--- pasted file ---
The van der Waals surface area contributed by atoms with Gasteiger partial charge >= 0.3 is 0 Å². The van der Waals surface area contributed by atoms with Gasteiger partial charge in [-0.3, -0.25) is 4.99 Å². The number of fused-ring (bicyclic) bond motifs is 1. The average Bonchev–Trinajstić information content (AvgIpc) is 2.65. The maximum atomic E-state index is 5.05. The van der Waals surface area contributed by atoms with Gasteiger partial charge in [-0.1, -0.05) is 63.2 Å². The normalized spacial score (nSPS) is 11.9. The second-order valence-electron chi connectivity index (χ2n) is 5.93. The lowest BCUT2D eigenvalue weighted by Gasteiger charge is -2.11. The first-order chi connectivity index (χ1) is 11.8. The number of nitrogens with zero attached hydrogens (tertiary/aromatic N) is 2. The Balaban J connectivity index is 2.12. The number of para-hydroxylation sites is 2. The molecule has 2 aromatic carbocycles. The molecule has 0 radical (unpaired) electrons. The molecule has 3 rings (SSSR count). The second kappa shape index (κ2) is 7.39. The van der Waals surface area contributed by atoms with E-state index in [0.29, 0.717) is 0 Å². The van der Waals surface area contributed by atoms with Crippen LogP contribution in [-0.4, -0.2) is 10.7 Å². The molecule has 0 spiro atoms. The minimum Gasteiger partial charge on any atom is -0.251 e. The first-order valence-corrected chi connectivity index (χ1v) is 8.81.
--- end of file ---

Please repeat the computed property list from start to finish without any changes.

The van der Waals surface area contributed by atoms with Gasteiger partial charge >= 0.3 is 0 Å². The van der Waals surface area contributed by atoms with Gasteiger partial charge in [-0.3, -0.25) is 4.99 Å². The number of fused-ring (bicyclic) bond motifs is 1. The average Bonchev–Trinajstić information content (AvgIpc) is 2.65. The maximum atomic E-state index is 5.05. The van der Waals surface area contributed by atoms with Gasteiger partial charge in [-0.1, -0.05) is 63.2 Å². The normalized spacial score (nSPS) is 11.9. The second-order valence-electron chi connectivity index (χ2n) is 5.93. The lowest BCUT2D eigenvalue weighted by Gasteiger charge is -2.11. The first-order chi connectivity index (χ1) is 11.8. The number of nitrogens with zero attached hydrogens (tertiary/aromatic N) is 2. The Balaban J connectivity index is 2.12. The number of para-hydroxylation sites is 2. The molecule has 2 aromatic carbocycles. The molecule has 0 radical (unpaired) electrons. The molecule has 3 rings (SSSR count). The second kappa shape index (κ2) is 7.39. The van der Waals surface area contributed by atoms with E-state index in [0.29, 0.717) is 0 Å². The van der Waals surface area contributed by atoms with Crippen LogP contribution in [-0.4, -0.2) is 10.7 Å². The molecule has 0 spiro atoms. The minimum Gasteiger partial charge on any atom is -0.251 e. The first-order valence-corrected chi connectivity index (χ1v) is 8.81.